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Wells Fargo's CEO explains the five ways tech will change banking

A customer leaves an ATM at a Wells Fargo branch in Denver.
Rick Wilking | Reuters
A customer leaves an ATM at a Wells Fargo branch in Denver.

Wells Fargo CEO Tim Sloan, who replaced John Stumpf in October after a sales scandal at the San Francisco bank, is ready to embrace technology. And he wants his customers to know it.

At the FinTech Ideas Festival on Monday in his bank's hometown, Sloan took the stage to offer his predictions on the five technological things that will change banking. While some of this is obvious to anyone following technology, it's still instructive to hear the leader of one of the country's largest banks discuss the transition to the mobile and digital era.

Sloan's view of the future:

1) APIs – Application programming interfaces are the tools developers use to allow third parties to connect to their technology. In the modern world, tech is interconnected rather than siloed. Companies want consumers to be able to reach them from anywhere, whether on a computer or mobile device, and whether in a social media app or through a financial aggregating service. Wells Fargo has been opening up APIs to enable consumers and commercial customers to bank the ways they want to bank.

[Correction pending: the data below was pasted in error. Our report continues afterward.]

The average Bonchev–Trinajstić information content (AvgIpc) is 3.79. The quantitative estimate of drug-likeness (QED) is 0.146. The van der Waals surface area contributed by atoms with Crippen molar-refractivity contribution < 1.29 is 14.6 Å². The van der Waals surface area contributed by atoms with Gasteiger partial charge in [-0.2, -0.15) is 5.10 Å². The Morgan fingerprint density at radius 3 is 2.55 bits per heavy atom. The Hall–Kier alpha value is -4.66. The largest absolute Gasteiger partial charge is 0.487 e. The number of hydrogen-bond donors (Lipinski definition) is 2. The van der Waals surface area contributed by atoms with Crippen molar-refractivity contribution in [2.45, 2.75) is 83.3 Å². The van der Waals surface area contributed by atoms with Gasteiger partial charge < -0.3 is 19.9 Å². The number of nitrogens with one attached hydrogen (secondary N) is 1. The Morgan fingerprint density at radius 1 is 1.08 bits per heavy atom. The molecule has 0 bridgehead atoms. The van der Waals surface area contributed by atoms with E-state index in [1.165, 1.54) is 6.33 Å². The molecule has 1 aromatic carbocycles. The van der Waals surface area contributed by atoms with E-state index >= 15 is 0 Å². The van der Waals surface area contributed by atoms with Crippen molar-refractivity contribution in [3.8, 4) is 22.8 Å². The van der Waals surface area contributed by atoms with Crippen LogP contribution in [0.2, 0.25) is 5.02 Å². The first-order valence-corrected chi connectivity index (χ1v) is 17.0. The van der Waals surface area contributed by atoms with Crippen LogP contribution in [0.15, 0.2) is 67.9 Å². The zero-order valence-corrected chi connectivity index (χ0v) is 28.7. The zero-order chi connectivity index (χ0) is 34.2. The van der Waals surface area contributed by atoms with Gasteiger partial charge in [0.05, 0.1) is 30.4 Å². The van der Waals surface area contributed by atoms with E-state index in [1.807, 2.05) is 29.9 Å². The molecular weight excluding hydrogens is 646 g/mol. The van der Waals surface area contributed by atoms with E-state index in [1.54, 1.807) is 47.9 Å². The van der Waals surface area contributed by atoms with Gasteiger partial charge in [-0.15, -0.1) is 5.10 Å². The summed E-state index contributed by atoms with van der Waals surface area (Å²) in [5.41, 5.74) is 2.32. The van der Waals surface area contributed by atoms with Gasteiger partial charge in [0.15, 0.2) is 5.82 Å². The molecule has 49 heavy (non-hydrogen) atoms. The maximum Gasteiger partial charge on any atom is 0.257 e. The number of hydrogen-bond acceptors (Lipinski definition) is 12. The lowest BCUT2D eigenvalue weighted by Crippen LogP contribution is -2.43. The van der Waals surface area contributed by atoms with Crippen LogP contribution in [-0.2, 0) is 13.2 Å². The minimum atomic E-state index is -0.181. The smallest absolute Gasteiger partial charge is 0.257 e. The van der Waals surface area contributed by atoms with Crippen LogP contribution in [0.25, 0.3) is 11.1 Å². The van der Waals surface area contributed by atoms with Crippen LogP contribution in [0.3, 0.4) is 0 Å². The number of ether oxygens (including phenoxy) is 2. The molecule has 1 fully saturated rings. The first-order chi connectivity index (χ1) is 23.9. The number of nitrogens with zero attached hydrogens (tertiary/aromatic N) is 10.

2) Artificial intelligence – Personalization in banking requires the use of sophisticated software to understand as much as possible about the customer in order to serve up recommendations and offers at the right time. Wells Fargo has a startup accelerator investing in young companies focusing on technology such as interactions through natural language and the use of predictive tools.

3) Voice and biometrics – It's time to "move away from passwords so that that the body becomes your password," Sloan said. Voice and other forms of physical authentication are safer and more secure than plain text -- an attacker can't steal somebody's voice like a password written on a piece of paper. They also enable remote banking. Sloan gave the example of a consumer visiting a coffee shop, putting in an order, sitting down and applying for a credit card by taking a picture of a driver's license and quickly filling out a form. By the time the order is up, the customer can use a brand new Wells Fargo credit card to pay.

4) Payments – Digital wallets are everywhere. Wells Fargo is building them for the various mobile operating systems, and they're all created to enable plenty of customer feedback.

5) Cloud – Like every industry, banking must get used to developing and deploying services faster, while taking better advantage of all the data that devices are spitting out. It all has to be done "much more quickly than we have historically," Sloan said.